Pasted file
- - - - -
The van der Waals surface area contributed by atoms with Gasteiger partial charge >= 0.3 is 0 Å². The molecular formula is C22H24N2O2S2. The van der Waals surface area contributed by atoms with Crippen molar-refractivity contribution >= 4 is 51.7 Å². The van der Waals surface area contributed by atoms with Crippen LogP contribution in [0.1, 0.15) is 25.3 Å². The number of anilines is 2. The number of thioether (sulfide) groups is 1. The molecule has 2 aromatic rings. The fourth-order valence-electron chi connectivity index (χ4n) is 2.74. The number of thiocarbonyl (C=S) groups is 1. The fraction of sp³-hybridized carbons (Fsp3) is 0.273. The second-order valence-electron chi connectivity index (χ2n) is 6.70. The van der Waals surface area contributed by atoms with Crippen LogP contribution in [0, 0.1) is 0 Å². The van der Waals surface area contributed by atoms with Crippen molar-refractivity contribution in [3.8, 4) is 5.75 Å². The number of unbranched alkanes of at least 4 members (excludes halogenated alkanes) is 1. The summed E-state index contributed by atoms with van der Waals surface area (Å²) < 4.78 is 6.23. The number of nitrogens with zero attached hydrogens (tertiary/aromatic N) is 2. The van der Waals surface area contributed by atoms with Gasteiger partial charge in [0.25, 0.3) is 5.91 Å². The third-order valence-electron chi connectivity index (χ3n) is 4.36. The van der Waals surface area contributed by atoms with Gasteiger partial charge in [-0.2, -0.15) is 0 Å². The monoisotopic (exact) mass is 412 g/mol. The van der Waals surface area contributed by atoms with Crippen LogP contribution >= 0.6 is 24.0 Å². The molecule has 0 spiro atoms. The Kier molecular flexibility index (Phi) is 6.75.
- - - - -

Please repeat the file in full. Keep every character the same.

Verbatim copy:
The van der Waals surface area contributed by atoms with Gasteiger partial charge >= 0.3 is 0 Å². The molecular formula is C22H24N2O2S2. The van der Waals surface area contributed by atoms with Crippen molar-refractivity contribution >= 4 is 51.7 Å². The van der Waals surface area contributed by atoms with Crippen LogP contribution in [0.1, 0.15) is 25.3 Å². The number of anilines is 2. The number of thioether (sulfide) groups is 1. The molecule has 2 aromatic rings. The fourth-order valence-electron chi connectivity index (χ4n) is 2.74. The number of thiocarbonyl (C=S) groups is 1. The fraction of sp³-hybridized carbons (Fsp3) is 0.273. The second-order valence-electron chi connectivity index (χ2n) is 6.70. The van der Waals surface area contributed by atoms with Crippen LogP contribution in [0, 0.1) is 0 Å². The van der Waals surface area contributed by atoms with Crippen molar-refractivity contribution in [3.8, 4) is 5.75 Å². The number of unbranched alkanes of at least 4 members (excludes halogenated alkanes) is 1. The summed E-state index contributed by atoms with van der Waals surface area (Å²) < 4.78 is 6.23. The number of nitrogens with zero attached hydrogens (tertiary/aromatic N) is 2. The van der Waals surface area contributed by atoms with Gasteiger partial charge in [0.25, 0.3) is 5.91 Å². The third-order valence-electron chi connectivity index (χ3n) is 4.36. The van der Waals surface area contributed by atoms with Gasteiger partial charge in [-0.2, -0.15) is 0 Å². The monoisotopic (exact) mass is 412 g/mol. The van der Waals surface area contributed by atoms with Crippen LogP contribution >= 0.6 is 24.0 Å². The molecule has 0 spiro atoms. The Kier molecular flexibility index (Phi) is 6.75.